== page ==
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Old 12-21-2008, 07:14 AM
 
Location: St Simons Island, GA
23,127 posts, read 35,121,777 times
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Quote:
Originally Posted by Scott Summers View Post
I was disappointed that they didn't have some native Atlantans in the Georgia section. The people from New Orleans didn't really have that Yat dialect that I was anticipating and I thought they shouldv'e included the Cajun accent on that site also for LA.
I've read that the Atlanta dialect is quite often confused with that of parts of Virginia for some reason. It's certainly unique to Georgia; my father's (an Atlanta native) accent sounded nothing like my mother's (who grew up in south GA).
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Old 12-21-2008, 08:25 AM
 
Location: moving again
4,382 posts, read 15,335,547 times
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Quote:
Originally Posted by Scott Summers View Post
^ Does the MD ones sound about right for you? I didn't really hear the famed Charleston and Savannah accents either. Overall I think this can be used for research, if you're bored, or in some arguments on dialects or whatever (to nobody in particular).
they sound right, although they all sound the same. I didn't hear Baltimore Accent, the Southern MD accent, The Eastern Shore one, or the Appalachian Maryland accent.
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Old 12-21-2008, 09:10 AM
 
Location: Where you wish you lived, LA
304 posts, read 829,609 times
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all southern people sound the same to me...it all sounds country-like and they say "yall" from texas to virginia its all the same to my ears
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Old 12-21-2008, 10:11 AM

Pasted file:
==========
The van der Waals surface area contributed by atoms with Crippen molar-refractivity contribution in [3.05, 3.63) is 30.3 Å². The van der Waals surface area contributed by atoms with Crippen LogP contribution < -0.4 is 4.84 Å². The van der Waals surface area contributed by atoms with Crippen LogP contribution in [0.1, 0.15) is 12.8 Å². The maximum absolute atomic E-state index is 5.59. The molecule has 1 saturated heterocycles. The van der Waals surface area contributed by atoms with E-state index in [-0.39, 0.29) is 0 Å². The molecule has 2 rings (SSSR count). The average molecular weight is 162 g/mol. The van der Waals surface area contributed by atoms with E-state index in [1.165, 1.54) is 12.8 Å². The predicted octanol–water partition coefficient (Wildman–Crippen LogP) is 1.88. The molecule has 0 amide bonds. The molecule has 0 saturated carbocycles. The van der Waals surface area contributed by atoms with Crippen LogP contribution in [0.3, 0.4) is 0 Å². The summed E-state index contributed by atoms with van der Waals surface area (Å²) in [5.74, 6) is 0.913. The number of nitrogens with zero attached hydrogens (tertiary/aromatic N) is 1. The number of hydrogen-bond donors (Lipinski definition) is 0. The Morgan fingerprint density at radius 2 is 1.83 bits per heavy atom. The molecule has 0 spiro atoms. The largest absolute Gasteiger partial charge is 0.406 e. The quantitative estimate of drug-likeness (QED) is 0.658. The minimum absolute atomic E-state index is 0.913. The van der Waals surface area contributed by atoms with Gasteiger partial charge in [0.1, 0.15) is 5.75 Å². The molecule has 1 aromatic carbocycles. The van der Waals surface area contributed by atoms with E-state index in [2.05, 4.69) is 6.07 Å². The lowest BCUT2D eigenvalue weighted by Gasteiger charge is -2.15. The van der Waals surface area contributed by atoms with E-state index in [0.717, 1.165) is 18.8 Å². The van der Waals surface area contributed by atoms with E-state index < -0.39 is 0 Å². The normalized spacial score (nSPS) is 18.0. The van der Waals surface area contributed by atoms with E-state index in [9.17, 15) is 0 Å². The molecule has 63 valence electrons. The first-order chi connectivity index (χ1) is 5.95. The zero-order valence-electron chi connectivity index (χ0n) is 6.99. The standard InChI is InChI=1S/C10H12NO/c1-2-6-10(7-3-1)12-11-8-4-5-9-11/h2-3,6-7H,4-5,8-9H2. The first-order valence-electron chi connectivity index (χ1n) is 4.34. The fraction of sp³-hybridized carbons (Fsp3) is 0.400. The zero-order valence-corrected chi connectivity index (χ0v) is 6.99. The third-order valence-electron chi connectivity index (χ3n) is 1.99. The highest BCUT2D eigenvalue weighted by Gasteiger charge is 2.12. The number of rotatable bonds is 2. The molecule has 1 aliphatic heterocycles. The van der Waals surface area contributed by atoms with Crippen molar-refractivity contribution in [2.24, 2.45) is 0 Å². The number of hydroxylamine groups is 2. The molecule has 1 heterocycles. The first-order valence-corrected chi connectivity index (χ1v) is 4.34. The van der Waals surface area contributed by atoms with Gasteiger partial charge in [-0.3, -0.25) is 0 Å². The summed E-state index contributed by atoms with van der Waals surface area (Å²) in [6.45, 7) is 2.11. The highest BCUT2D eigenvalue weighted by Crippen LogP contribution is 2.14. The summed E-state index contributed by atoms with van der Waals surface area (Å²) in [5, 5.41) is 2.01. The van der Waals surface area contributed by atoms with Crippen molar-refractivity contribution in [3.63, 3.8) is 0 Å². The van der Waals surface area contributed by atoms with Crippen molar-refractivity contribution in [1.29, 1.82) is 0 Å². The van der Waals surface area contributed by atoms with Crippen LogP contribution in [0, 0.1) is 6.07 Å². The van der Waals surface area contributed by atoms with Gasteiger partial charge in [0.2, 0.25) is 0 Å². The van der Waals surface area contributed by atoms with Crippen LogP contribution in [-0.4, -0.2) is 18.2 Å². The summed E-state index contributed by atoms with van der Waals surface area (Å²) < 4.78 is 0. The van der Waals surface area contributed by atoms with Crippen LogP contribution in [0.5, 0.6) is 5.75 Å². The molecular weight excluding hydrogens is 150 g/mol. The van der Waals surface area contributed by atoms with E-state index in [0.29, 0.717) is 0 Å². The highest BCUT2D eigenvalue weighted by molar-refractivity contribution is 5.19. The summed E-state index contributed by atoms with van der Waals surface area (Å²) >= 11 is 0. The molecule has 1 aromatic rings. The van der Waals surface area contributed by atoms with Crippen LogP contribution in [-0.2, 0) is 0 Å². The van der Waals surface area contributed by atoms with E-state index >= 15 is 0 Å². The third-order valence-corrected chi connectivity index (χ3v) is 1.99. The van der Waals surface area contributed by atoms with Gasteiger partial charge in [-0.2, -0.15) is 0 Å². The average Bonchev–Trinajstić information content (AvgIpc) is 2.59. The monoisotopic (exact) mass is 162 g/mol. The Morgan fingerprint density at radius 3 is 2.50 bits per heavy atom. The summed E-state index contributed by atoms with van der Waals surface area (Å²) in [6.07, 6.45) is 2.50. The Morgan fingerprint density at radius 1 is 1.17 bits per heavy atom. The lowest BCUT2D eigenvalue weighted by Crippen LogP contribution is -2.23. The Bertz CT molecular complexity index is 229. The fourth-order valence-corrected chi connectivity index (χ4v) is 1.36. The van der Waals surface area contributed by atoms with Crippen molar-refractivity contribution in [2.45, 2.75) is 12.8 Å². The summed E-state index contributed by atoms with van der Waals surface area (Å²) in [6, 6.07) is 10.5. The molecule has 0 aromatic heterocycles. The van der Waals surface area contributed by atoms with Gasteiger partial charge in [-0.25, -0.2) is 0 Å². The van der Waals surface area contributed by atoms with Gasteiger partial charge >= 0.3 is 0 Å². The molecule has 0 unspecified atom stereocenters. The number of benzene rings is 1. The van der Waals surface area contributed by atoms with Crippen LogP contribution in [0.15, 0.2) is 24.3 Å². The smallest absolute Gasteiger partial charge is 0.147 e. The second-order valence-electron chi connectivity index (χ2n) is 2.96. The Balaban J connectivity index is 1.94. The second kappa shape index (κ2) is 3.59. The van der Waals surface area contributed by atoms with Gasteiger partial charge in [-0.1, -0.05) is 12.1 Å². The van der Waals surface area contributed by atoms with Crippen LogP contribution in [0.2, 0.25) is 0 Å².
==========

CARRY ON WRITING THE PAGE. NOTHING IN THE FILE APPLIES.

Location: South Dakota
1,961 posts, read 6,181,298 times
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I have been in the south and there is some variations in the southern accents. The accents of those in in the western part of the south (Oklahoma, Texas, Arkansas) sounds similar but a little different than the eastern part of the South (Mississippi, Alabama, Georgia, South Carolina). I notice a southern accent in places such as Missouri, Kentucky, Virginia, and North Carolina but not as strong as Alabama and Arkansas per se.

In the northern part of the country, there are some variation also. The accent is relatively neutral in places such as Nebraska, Iowa, Illinois, Indiana, parts of Missouri and Kansas, and Ohio. There is a northeastern accent in parts of Pennsylvania, New York, and New England. I can notice it when in visited New York and have come across a few people from this part of the country who have this accent whether it was strong or subtle. Then you have the Fargo-like accent in Minnesota, North Dakota, South Dakota, parts of Montana, and Wisconsin. I notice even some variations in South Dakota. Those in the nothern part of South Dakota have a strong Fargo like accent, those in western part of South Dakota sound similar to those in Wyoming and Colorado, and those south of Sioux Falls per se have a more neutral accent.

The western people have an accent of their own, but is not as noticeable to me as the northeastern and southern accents and is more subtle.